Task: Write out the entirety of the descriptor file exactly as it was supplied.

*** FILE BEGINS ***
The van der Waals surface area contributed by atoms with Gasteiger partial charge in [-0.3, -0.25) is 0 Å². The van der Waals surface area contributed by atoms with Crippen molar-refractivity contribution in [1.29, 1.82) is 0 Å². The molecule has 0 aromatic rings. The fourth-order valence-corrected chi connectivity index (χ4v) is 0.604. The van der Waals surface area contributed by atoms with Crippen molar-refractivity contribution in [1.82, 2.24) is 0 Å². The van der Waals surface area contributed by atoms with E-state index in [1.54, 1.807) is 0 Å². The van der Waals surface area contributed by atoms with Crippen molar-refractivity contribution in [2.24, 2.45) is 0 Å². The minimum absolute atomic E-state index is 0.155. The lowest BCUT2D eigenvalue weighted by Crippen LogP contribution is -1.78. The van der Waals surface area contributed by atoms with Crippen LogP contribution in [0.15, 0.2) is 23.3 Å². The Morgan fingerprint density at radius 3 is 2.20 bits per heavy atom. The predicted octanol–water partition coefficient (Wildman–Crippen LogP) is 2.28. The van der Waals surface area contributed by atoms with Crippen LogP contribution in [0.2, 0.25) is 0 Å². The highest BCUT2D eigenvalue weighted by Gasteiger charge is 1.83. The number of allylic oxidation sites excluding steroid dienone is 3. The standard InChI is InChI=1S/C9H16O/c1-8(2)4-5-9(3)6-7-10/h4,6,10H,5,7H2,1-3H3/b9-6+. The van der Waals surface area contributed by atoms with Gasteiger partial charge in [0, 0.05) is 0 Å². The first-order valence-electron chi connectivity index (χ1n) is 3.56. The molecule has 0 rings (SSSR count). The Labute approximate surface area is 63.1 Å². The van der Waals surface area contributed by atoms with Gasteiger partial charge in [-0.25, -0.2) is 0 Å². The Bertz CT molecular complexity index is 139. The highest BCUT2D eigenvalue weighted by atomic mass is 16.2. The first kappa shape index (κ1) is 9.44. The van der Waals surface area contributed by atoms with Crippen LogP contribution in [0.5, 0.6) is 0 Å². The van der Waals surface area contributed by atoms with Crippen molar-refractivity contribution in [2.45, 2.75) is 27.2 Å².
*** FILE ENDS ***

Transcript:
The van der Waals surface area contributed by atoms with Gasteiger partial charge in [-0.3, -0.25) is 0 Å². The van der Waals surface area contributed by atoms with Crippen molar-refractivity contribution in [1.29, 1.82) is 0 Å². The molecule has 0 aromatic rings. The fourth-order valence-corrected chi connectivity index (χ4v) is 0.604. The van der Waals surface area contributed by atoms with Crippen molar-refractivity contribution in [1.82, 2.24) is 0 Å². The van der Waals surface area contributed by atoms with E-state index in [1.54, 1.807) is 0 Å². The van der Waals surface area contributed by atoms with Crippen molar-refractivity contribution in [2.24, 2.45) is 0 Å². The minimum absolute atomic E-state index is 0.155. The lowest BCUT2D eigenvalue weighted by Crippen LogP contribution is -1.78. The van der Waals surface area contributed by atoms with Crippen LogP contribution in [0.15, 0.2) is 23.3 Å². The Morgan fingerprint density at radius 3 is 2.20 bits per heavy atom. The predicted octanol–water partition coefficient (Wildman–Crippen LogP) is 2.28. The van der Waals surface area contributed by atoms with Crippen LogP contribution in [0.2, 0.25) is 0 Å². The highest BCUT2D eigenvalue weighted by Gasteiger charge is 1.83. The number of allylic oxidation sites excluding steroid dienone is 3. The standard InChI is InChI=1S/C9H16O/c1-8(2)4-5-9(3)6-7-10/h4,6,10H,5,7H2,1-3H3/b9-6+. The van der Waals surface area contributed by atoms with Gasteiger partial charge in [0, 0.05) is 0 Å². The first-order valence-electron chi connectivity index (χ1n) is 3.56. The molecule has 0 rings (SSSR count). The Labute approximate surface area is 63.1 Å². The van der Waals surface area contributed by atoms with Gasteiger partial charge in [-0.25, -0.2) is 0 Å². The Bertz CT molecular complexity index is 139. The highest BCUT2D eigenvalue weighted by atomic mass is 16.2. The first kappa shape index (κ1) is 9.44. The van der Waals surface area contributed by atoms with Crippen LogP contribution in [0.5, 0.6) is 0 Å². The van der Waals surface area contributed by atoms with Crippen molar-refractivity contribution in [2.45, 2.75) is 27.2 Å².